According to a new study from Taiwan, supplementing with a Rhodiola crenulata extract prior to takeoff could help pilots maintain blood oxygen levels and combat cognitive impairment at high altitudes.
Rhodiola is a genus of perennial plants that grow in high-altitude regions.
The indigenous peoples who live in these areas have used the plant medicinally for thousands of years.
One of the benefits the plant has traditionally provided is helping people survive in the thin air at high altitudes; and now, in the modern era, researchers are starting to prove these assertions scientifically.
The species used for the new Taiwanese study is Rhodiola crenulata, which is grown primarily in the high-altitude regions of the Tibet, Sichuan and Yunnan provinces in China. Like Rhodiola rosea, it is known for its potent adaptogenic properties; however, Rhodiola crenulata has been found to have a higher phytochemical content and antioxidant activity since it grows under harsher conditions at higher altitudes.
One group that is thought could benefit from the unique benefits of Rhodiola crenulata is pilots—and this has interested some of the world’s militaries.
Successful flight missions rely on normal cognitive function across mental processes, but oxygen shortages at high altitudes may interfere with optimal attention, memory, speech, problem-solving and judgment. This can happen despite the fact that the pilots are located inside a pressurized cabin, the researchers noted.
A 2010 U.S. Army Aeromedical Research Laboratory study showed that even moderate levels of hypoxia significantly degraded the ability of military instructor pilots to perform a precision slow flight task at 18,000 feet.
Anyone who has experienced an emergency in a regular commercial jetliner will know that the pilots immediately descend to 10,000 feet. This is recognized internationally as the highest altitude most people can breathe normally, so the pilots endeavor to bring the aircraft to this altitude before the supplemental oxygen (through a mask) runs out.
2,000 Years of Rhodiola
The genus Rhodiola has a history dating back thousands of years. It was used in the Roman army as early as 90 AD, and celebrates an even longer history in Traditional Chinese Medicine.
Rhodiola’s traditional medicinal uses include memory enhancement, energy and work productivity, depression and numerous age-related health conditions.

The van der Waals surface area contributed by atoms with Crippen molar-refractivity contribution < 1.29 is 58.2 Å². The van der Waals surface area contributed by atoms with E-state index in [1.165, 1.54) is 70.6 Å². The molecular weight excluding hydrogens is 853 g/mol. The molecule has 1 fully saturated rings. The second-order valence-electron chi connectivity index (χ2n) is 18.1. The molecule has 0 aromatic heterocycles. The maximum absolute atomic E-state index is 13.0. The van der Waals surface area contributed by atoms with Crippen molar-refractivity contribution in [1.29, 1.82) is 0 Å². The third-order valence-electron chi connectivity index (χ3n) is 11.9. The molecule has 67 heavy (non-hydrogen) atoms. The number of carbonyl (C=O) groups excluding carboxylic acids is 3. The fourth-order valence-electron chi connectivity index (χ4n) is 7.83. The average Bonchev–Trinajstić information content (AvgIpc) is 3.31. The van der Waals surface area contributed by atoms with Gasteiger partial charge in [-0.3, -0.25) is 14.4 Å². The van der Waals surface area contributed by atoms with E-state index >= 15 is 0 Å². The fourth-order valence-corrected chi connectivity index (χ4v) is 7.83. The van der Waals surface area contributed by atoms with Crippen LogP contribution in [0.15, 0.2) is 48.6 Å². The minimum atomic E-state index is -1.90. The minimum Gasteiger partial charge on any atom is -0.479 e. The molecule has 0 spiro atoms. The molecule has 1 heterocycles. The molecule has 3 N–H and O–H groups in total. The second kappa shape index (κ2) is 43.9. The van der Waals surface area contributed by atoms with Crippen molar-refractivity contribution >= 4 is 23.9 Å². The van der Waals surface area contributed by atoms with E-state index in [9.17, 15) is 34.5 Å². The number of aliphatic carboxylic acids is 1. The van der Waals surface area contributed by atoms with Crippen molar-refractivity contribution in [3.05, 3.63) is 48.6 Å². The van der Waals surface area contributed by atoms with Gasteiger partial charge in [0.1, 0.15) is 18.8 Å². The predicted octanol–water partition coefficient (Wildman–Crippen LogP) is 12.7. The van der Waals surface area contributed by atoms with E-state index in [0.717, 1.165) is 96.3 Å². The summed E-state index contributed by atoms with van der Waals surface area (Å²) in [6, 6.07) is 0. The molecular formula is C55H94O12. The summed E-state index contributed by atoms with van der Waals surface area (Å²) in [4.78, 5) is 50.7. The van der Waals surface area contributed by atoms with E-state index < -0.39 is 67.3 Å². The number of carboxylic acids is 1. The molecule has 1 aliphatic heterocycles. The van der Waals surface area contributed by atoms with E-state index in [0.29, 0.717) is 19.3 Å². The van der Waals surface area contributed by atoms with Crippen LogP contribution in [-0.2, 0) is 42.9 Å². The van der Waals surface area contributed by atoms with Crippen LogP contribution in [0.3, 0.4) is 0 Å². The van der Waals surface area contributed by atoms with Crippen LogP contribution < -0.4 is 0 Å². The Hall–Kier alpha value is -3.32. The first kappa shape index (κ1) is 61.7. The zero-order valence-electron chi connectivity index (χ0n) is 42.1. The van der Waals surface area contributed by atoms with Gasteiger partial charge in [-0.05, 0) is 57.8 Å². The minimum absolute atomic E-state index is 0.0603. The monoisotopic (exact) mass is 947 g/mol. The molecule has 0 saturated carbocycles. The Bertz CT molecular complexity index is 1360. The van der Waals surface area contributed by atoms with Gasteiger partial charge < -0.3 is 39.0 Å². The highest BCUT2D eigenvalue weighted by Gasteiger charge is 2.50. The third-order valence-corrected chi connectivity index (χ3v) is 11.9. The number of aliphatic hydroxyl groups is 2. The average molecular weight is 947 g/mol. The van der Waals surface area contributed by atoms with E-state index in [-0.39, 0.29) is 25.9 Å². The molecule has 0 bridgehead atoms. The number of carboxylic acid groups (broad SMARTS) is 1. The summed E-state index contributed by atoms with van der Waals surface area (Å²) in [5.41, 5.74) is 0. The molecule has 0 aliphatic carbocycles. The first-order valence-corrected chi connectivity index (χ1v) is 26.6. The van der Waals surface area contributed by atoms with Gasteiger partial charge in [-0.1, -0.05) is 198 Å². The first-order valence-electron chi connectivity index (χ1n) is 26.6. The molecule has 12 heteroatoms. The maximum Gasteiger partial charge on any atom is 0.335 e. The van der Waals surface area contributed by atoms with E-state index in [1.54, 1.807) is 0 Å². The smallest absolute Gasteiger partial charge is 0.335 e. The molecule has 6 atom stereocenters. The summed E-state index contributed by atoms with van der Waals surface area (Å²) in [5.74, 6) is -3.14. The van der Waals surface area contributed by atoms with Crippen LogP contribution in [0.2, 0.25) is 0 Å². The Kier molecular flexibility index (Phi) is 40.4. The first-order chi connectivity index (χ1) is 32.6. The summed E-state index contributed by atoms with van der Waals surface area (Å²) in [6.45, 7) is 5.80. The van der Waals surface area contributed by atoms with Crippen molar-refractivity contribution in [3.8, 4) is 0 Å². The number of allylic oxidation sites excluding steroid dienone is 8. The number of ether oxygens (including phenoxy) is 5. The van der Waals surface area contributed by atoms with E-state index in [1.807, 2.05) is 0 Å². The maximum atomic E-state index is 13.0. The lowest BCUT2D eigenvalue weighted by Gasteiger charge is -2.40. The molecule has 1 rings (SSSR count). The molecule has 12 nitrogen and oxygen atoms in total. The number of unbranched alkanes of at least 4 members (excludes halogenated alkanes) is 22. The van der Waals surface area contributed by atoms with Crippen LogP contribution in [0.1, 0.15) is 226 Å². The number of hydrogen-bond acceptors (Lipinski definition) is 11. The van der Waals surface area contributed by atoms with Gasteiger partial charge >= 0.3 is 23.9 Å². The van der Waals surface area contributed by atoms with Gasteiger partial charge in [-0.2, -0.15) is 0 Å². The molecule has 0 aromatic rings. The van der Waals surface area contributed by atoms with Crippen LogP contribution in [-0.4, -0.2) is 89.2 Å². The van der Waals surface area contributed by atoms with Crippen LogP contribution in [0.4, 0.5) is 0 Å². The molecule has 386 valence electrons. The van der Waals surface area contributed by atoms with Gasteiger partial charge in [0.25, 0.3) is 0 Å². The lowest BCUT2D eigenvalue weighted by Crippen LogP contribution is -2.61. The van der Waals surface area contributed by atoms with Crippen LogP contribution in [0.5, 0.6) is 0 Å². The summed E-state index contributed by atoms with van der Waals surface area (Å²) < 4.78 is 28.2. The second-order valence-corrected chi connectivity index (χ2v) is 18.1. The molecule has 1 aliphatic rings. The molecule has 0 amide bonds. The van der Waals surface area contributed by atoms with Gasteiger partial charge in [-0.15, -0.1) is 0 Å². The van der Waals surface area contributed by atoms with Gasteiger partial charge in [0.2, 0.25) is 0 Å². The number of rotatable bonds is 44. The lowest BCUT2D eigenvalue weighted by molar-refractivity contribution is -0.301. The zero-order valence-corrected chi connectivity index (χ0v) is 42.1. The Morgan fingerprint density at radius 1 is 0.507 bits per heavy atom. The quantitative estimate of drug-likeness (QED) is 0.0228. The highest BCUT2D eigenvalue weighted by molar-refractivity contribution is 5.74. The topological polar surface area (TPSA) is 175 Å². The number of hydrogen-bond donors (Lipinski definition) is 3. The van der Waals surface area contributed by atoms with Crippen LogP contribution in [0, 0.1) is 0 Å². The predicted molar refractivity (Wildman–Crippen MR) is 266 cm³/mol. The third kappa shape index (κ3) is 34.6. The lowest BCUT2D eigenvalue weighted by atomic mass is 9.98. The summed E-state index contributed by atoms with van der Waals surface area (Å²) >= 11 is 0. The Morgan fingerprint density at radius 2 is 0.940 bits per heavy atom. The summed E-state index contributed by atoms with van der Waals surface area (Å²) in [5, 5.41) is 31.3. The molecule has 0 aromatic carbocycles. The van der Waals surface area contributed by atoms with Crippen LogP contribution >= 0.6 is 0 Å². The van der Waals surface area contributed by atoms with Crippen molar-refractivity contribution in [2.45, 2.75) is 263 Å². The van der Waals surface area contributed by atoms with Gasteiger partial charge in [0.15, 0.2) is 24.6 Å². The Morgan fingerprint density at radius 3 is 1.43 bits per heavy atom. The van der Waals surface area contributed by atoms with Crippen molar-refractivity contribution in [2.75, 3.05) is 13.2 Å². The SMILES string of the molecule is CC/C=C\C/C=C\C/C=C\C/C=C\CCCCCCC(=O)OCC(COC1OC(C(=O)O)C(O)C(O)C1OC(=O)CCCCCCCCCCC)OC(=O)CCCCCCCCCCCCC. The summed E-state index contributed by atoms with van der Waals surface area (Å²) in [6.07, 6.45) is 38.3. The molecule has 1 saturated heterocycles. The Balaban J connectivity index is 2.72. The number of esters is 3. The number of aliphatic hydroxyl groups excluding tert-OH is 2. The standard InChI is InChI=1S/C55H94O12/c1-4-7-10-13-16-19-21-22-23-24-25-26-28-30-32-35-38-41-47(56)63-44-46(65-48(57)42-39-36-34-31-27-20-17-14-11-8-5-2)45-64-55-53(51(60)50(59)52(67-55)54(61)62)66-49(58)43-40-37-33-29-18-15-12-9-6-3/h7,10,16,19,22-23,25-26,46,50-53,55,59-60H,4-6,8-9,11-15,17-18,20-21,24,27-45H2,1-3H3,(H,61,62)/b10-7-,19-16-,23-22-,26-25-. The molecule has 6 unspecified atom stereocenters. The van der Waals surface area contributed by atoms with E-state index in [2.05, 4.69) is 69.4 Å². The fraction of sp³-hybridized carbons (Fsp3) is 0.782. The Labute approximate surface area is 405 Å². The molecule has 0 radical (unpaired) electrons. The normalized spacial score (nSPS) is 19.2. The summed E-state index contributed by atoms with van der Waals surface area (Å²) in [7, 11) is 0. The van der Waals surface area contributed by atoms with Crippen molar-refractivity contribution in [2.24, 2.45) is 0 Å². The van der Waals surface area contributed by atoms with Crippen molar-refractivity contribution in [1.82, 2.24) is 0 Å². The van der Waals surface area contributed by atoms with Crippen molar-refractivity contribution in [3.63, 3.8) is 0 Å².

Read our Rhodiola primer article here to learn more.
Rhodiola crenulata, of course, is not a magic pill that replaces oxygen; however, studies have shown that its unique properties help improve the tolerance to oxygen deprivation, giving pilots more time before the onset of cognitive decline.
According to the Taiwanese researchers previous studies have shown that Rhodiola crenulata effectively prevented hypoxia-induced oxidative stress and endothelial damage in hypoxic conditions.
It has also been shown to increase aerobic exercise performance in the same oxygen-deprived conditions.
“Rhodiola crenulata has demonstrated in vitro and in vivo antihypoxic properties. However, its effect on hypoxia-induced cognitive impairment remains unclear,” the researchers wrote in the study intro. “We hypothesized that Rhodiola could improve cognitive function under hypoxic conditions by increasing oxygen saturation. To explore this, we conducted this study, with an aim to improve the overall flight safety of pilots.”
Small but insightful study
The study recruited 39 healthy adults and administered either a dose of Rhodiola crenulata extract or a placebo 48 hours before performing a battery of cognitive tasks under normal oxygen concentration and also at low oxygen conditions (hypoxic) at atmospheric pressure.
The study, referred to as a “repeated-measures study” involved the participants completing four sessions in the various oxygen concentrations and in a randomized order. The participants then switched groups after a two-week washout period.
In each trial, subjects wore a medical-grade oxygen breathing mask supplied with 7% oxygen. The mask was worn for 30 minutes at an ambient pressure of 760 mmHg to induce hypoxia. The concentration of oxygen in the gas mixture was set at 49.91 mmHg, which is equivalent to breathing air at an altitude of 25,000 feet.
To evaluate outcomes the researchers tracked blood oxygen saturation level, evaluated symptoms by questionnaire and tested stress saliva.
“We found that pretreatment with Rhodiola crenulata extract effectively prevented oxygen saturation and hypoxia-impaired cognitive function,” the researchers concluded. “Moreover, we found that pretreatment with Rhodiola crenulata extract significantly attenuated the severity of hypoxia-induced acute mountain sickness.”
The research was published in the Journal of Herbal Medicine in September 2023.
The study was supported by grants from the Taiwanese Ministry of Science and Technology and the Ministry of National Defense-Medical Affairs Bureau.
While it’s not likely that the findings of this study will immediately result in tens of thousands of pilots around the world starting to take Rhodiola supplements before they fly, it does mean that larger studies are likely to follow. Especially considering military departments with deep pockets are interested.
In the meantime, the implications are more broad: If Rhodiola is able to help get oxygen to cells, it is likely it can provide vital nutritional support for many other challenging health conditions and diseases.
Find Rhodiola in the following Optimal Health Systems products:
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Source: Journal of Herbal Medicine.